‘She hasn’t arrived.’ Tariq spoke in a lazy drawl, his fluent, perfectly accented English the product of the most expensive education money could buy. ‘If she were here, I would know.’

      Hasim tapped his fingers on the table, unable to conceal his mounting anxiety. ‘Then she is extremely late.’

      Tariq gave a faint smile. ‘Of course she is extremely late. To be on time or even slightly late would be a wasted opportunity.’

      He had no doubt that Farrah Tyndall was currently loitering in the wings somewhere, poised to make her entrance as dramatic as possible. After all, wasn’t socializing the entire focus of her shallow, pampered existence? Having spent all day with her hairdresser and her stylist, she would be more than ready to display the fruits of their labour. Living up to her mother’s reputation. Farrah Tyndall was just like every other woman he’d ever had dealings with. She cared about nothing more important than shoes, hair and the state of her nails.

      ‘It is getting late. Maybe she’s here somewhere,’ Hasim suggested nervously, ‘but we just haven’t noticed her.’

      ‘Clearly you’ve never seen a picture of Farrah Tyndall.’ Tariq turned his head, a slightly cynical inflection to his tone as he surveyed the man next to him. ‘If you had, then you would know that being noticed is the one thing she does really, really well.’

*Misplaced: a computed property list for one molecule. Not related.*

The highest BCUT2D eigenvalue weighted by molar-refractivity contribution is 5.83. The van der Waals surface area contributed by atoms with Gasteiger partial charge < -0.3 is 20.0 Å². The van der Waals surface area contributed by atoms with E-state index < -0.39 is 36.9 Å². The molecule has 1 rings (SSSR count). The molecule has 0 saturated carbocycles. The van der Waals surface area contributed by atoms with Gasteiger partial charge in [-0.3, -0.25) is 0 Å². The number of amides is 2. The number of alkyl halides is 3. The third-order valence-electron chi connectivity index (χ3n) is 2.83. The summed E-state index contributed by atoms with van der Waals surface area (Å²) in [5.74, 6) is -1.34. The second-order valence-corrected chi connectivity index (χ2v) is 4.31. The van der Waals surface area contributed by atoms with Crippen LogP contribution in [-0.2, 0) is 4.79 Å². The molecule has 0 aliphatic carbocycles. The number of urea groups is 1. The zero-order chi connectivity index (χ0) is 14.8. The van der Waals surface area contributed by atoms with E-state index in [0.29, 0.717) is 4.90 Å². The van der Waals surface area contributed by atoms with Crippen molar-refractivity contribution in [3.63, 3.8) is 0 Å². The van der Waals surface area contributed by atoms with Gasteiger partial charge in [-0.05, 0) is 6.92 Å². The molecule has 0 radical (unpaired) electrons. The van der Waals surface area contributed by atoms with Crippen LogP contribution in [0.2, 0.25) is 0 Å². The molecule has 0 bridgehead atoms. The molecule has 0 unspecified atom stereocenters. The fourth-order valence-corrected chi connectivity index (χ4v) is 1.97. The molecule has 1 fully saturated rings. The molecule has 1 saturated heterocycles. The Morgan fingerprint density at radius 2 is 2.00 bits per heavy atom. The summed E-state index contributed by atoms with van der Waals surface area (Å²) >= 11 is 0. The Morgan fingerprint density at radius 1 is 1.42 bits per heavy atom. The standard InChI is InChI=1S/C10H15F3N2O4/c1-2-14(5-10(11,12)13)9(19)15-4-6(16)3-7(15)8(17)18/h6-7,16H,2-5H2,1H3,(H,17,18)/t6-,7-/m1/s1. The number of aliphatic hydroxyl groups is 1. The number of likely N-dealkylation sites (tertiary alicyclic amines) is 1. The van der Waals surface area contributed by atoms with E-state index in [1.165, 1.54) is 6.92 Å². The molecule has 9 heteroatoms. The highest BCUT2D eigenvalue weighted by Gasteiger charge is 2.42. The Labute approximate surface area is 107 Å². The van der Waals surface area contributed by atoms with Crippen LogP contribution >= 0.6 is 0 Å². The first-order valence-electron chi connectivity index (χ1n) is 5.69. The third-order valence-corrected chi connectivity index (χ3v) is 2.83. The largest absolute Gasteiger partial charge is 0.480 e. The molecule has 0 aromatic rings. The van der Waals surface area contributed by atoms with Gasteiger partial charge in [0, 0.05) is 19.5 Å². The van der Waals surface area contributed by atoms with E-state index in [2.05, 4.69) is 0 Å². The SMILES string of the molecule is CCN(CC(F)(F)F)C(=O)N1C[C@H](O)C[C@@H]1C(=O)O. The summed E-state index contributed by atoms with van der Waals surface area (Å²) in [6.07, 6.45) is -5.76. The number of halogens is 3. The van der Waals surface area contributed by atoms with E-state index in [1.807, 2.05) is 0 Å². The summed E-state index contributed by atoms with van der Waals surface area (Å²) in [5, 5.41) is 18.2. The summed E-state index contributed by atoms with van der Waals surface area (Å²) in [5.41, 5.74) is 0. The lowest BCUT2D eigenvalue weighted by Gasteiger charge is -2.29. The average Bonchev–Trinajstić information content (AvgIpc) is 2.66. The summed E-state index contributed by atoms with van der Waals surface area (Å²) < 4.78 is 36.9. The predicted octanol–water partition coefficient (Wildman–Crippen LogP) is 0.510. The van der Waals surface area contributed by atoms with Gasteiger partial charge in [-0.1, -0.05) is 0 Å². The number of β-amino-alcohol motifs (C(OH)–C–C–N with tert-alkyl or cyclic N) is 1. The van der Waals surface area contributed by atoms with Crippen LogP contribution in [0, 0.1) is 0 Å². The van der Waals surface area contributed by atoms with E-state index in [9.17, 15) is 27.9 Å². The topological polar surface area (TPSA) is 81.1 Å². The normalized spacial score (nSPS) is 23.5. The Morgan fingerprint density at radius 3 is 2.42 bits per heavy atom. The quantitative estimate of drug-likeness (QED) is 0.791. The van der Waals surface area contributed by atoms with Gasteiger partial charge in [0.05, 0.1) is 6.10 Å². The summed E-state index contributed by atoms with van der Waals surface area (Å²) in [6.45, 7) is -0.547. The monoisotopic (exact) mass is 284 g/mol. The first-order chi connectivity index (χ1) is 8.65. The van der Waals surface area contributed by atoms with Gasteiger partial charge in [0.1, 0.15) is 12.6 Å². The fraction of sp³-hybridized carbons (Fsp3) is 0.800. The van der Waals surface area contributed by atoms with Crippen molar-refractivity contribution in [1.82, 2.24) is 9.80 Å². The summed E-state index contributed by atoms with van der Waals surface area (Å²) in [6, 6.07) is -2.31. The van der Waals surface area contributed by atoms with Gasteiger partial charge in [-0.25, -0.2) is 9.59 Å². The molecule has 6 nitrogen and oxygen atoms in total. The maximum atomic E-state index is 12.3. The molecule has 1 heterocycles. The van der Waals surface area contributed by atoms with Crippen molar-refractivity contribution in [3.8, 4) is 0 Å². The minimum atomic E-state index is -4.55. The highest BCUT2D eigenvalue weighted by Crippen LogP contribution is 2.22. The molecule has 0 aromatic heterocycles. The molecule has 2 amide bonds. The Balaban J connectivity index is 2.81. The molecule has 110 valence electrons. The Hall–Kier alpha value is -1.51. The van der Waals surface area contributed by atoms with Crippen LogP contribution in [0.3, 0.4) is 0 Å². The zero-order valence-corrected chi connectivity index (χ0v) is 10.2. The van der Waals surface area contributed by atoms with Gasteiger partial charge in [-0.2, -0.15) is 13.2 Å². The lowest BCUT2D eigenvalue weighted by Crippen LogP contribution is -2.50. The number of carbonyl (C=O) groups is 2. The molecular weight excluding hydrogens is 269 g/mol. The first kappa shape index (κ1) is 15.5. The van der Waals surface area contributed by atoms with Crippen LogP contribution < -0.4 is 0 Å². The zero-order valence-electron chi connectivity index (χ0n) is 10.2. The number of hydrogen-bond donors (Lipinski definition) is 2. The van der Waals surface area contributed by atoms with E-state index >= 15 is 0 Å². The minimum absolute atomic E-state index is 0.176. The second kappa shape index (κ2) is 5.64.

‘She is beautiful?’

      ‘Sublime.’ Tariq’s gaze slid back to the head of the staircase. ‘Farrah Tyndall can light up a room with one smile from her perfectly painted mouth. If she were already here then the men in the room would be glued to the spot and staring.’

      As he had stared on that first day, standing on the beach at the desert camp of Nazaar.

      Her beauty was enough to blind a man. Enough to blind him to her truly shallow nature.

      But it wasn’t her beauty or her personality that interested him now. For the past few months his staff had been dis-creetly buying every available share in the Tyndall Pipeline Corporation. Control was finally within his reach. All he needed to take over the company and guarantee the pipeline project was a further twenty per cent.

      And Farrah Tyndall owned twenty per cent.

      Hasim was breathing rapidly. ‘I still think this plan is impossible.’

      Tariq gave a slow smile, totally unperturbed. ‘The challenge and stimulation of business comes from making the impossible possible,’ he observed, his long fingers toying idly with the stem of his glass, ‘and to find a solution where there appears to be none.’

      ‘But if you carry out your plan then you will have to marry her—’

      Confronted by that unpalatable truth, Tariq’s fingers tightened on the glass. Despite his outward display of indifference, his internal reaction to the prospect of marriage bordered on the allergic. ‘Only in the short term,’ he drawled and Hasim’s expression transformed from mild concern to one of extreme anxiety.

      ‘You are seriously considering invoking the ancient law that allows you to divorce after forty days and forty nights?’

      ‘Everything my wife owns, and I do mean everything,’ Tariq inserted with silken emphasis, ‘becomes mine on marriage. I want those shares but I have no wish to stay married.’

      The plan was perfect. Masterly.

      Hasim fiddled nervously with the cloth of his suit. ‘To the best of my knowledge, that particular